Figure 5. The vertebral arch (green) forms the spinal canal (blue) through which the spinal cord runs. Seven bony processes arise from the vertebral arch to form the facet joints and processes for muscle attachment.
Surgeons often remove the lamina of the vertebral arch (laminectomy) to access the spinal cord and nerves to treat stenosis, tumors, or herniated discs. Seven processes arise from the vertebral arch: the spinous process, two transverse processes, two superior facets, and two inferior facets.
With age, our discs increasingly lose the ability to reabsorb fluid and become brittle and flatter; this is why we get shorter as we grow older. Also diseases, such as osteoarthritis and osteoporosis, cause bone spurs (osteophytes) to grow. Injury and strain can cause discs to bulge or herniate, a condition in which the nucleus is pushed out through the annulus to compress the nerve roots causing back pain.

Facet joints

The facet joints of the spine allow back motion. Each vertebra has four facet joints, one pair that connects to the vertebra above (superior facets) and one pair that connects to the vertebra below (inferior facets) (Fig. 6).
Figure 6. The superior and inferior facets connect each vertebra together. There are four facet joints associated with each vertebra.

Ligaments

The ligaments are strong fibrous bands that hold the vertebrae together, stabilize the spine, and protect the discs. The three major ligaments of the spine are the ligamentum flavum, anterior longitudinal ligament (ALL), and posterior longitudinal ligament (PLL) (Fig. 7). The ALL and PLL are continuous bands that run from the top to the bottom of the spinal column along the vertebral bodies. They prevent excessive movement of the vertebral bones. The ligamentum flavum attaches between the lamina of each vertebra.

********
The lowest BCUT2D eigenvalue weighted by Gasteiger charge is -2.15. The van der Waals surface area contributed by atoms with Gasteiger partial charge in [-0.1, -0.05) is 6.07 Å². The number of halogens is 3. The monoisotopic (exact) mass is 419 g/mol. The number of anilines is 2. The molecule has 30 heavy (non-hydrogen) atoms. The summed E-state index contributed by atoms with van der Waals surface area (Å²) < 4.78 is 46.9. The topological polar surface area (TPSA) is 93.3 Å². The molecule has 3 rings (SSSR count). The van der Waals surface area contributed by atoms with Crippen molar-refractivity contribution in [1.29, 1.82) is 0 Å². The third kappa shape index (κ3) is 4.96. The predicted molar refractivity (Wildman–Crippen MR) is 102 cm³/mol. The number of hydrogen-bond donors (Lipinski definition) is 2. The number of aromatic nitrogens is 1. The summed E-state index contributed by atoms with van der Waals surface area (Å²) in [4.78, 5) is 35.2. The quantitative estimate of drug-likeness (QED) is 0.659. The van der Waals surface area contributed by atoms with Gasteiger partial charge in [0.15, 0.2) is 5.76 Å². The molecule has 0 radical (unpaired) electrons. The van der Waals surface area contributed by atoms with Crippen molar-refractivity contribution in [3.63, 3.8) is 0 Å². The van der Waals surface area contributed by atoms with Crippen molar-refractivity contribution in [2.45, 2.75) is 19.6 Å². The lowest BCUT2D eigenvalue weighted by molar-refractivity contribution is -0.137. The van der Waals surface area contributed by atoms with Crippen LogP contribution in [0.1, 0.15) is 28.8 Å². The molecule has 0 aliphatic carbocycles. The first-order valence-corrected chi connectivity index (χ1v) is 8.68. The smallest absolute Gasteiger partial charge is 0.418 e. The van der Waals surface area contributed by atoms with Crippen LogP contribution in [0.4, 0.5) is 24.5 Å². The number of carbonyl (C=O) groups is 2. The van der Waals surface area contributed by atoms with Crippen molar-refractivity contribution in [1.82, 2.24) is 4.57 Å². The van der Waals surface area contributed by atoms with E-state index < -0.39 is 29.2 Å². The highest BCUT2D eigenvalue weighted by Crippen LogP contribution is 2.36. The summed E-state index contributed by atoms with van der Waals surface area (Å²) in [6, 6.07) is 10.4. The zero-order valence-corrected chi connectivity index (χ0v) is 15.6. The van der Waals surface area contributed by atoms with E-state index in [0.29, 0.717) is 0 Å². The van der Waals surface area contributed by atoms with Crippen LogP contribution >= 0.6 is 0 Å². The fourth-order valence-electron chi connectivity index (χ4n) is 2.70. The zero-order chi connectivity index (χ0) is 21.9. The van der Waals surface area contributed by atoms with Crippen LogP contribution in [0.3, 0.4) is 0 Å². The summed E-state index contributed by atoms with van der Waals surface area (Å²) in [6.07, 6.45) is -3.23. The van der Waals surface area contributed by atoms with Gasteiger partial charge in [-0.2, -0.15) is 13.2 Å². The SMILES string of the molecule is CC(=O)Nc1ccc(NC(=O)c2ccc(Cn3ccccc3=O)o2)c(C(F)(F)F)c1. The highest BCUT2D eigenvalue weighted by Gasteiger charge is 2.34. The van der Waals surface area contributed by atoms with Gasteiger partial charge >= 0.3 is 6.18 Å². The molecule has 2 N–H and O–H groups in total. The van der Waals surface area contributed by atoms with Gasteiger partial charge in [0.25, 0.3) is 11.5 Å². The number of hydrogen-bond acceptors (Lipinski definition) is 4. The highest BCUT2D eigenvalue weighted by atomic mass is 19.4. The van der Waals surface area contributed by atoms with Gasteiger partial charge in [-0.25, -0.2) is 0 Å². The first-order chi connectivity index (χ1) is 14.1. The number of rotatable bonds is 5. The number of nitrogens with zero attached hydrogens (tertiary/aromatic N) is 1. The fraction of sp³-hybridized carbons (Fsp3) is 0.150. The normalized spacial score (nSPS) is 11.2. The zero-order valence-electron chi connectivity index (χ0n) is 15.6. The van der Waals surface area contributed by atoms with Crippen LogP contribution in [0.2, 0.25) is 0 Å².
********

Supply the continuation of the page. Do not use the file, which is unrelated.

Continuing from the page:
Figure 7. The ligamentum flavum, anterior longitudinal ligament (ALL), and posterior longitudinal ligament (PLL) allow the flexion and extension of the spine while keeping the bones aligned.

SPINAL CORD

The spinal cord is about 18 inches long and is the thickness of your thumb. It runs from the brainstem to the 1st lumbar vertebra protected within the spinal canal. At the end of the spinal cord, the cord fibers separate into the cauda equina and continue down through the spinal canal to your tailbone before branching off to your legs and feet. The spinal cord serves as an information super-highway, relaying messages between the brain and the body. The brain sends motor messages to the limbs and body through the spinal cord allowing for movement. The limbs and body send sensory messages to the brain through the spinal cord about what we feel and touch. Sometimes the spinal cord can react without sending information to the brain. These special pathways, called spinal reflexes, are designed to immediately protect our body from harm.